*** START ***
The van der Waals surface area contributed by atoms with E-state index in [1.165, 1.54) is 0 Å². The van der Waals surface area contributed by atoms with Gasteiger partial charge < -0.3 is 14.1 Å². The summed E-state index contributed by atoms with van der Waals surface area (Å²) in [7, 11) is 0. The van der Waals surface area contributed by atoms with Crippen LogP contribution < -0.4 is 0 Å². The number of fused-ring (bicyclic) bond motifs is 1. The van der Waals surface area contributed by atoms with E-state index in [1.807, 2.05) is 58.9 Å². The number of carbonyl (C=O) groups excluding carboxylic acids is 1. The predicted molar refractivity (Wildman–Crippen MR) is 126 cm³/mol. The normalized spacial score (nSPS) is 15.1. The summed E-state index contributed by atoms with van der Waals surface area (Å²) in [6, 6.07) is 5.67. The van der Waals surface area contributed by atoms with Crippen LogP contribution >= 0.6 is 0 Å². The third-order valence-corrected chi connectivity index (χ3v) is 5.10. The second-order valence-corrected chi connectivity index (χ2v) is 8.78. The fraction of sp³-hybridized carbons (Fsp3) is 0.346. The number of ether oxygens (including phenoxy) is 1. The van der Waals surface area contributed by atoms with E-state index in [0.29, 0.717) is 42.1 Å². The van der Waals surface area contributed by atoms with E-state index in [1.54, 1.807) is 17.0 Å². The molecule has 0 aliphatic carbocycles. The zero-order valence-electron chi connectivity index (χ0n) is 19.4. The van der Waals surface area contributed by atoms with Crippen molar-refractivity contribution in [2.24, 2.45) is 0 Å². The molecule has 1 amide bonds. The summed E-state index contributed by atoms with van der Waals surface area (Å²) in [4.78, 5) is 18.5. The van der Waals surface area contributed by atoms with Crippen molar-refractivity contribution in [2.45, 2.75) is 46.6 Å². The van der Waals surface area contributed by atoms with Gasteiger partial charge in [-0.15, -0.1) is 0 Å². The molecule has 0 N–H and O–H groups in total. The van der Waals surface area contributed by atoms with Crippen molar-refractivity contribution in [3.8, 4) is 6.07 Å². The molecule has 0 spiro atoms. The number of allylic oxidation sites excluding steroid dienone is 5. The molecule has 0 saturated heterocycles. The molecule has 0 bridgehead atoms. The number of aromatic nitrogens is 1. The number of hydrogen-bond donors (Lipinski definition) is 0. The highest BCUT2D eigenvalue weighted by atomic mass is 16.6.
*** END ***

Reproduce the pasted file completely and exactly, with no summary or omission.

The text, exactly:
The van der Waals surface area contributed by atoms with E-state index in [1.165, 1.54) is 0 Å². The van der Waals surface area contributed by atoms with Gasteiger partial charge < -0.3 is 14.1 Å². The summed E-state index contributed by atoms with van der Waals surface area (Å²) in [7, 11) is 0. The van der Waals surface area contributed by atoms with Crippen LogP contribution < -0.4 is 0 Å². The number of fused-ring (bicyclic) bond motifs is 1. The van der Waals surface area contributed by atoms with E-state index in [1.807, 2.05) is 58.9 Å². The number of carbonyl (C=O) groups excluding carboxylic acids is 1. The predicted molar refractivity (Wildman–Crippen MR) is 126 cm³/mol. The normalized spacial score (nSPS) is 15.1. The summed E-state index contributed by atoms with van der Waals surface area (Å²) in [6, 6.07) is 5.67. The van der Waals surface area contributed by atoms with Crippen LogP contribution >= 0.6 is 0 Å². The third-order valence-corrected chi connectivity index (χ3v) is 5.10. The second-order valence-corrected chi connectivity index (χ2v) is 8.78. The fraction of sp³-hybridized carbons (Fsp3) is 0.346. The number of ether oxygens (including phenoxy) is 1. The van der Waals surface area contributed by atoms with E-state index in [0.29, 0.717) is 42.1 Å². The van der Waals surface area contributed by atoms with E-state index in [1.54, 1.807) is 17.0 Å². The molecule has 0 aliphatic carbocycles. The zero-order valence-electron chi connectivity index (χ0n) is 19.4. The van der Waals surface area contributed by atoms with Crippen molar-refractivity contribution in [2.24, 2.45) is 0 Å². The molecule has 1 amide bonds. The summed E-state index contributed by atoms with van der Waals surface area (Å²) in [4.78, 5) is 18.5. The van der Waals surface area contributed by atoms with Crippen molar-refractivity contribution in [2.45, 2.75) is 46.6 Å². The van der Waals surface area contributed by atoms with Gasteiger partial charge in [-0.15, -0.1) is 0 Å². The molecule has 0 N–H and O–H groups in total. The van der Waals surface area contributed by atoms with Crippen molar-refractivity contribution in [3.8, 4) is 6.07 Å². The molecule has 0 spiro atoms. The number of allylic oxidation sites excluding steroid dienone is 5. The molecule has 0 saturated heterocycles. The molecule has 0 bridgehead atoms. The number of aromatic nitrogens is 1. The number of hydrogen-bond donors (Lipinski definition) is 0. The highest BCUT2D eigenvalue weighted by atomic mass is 16.6.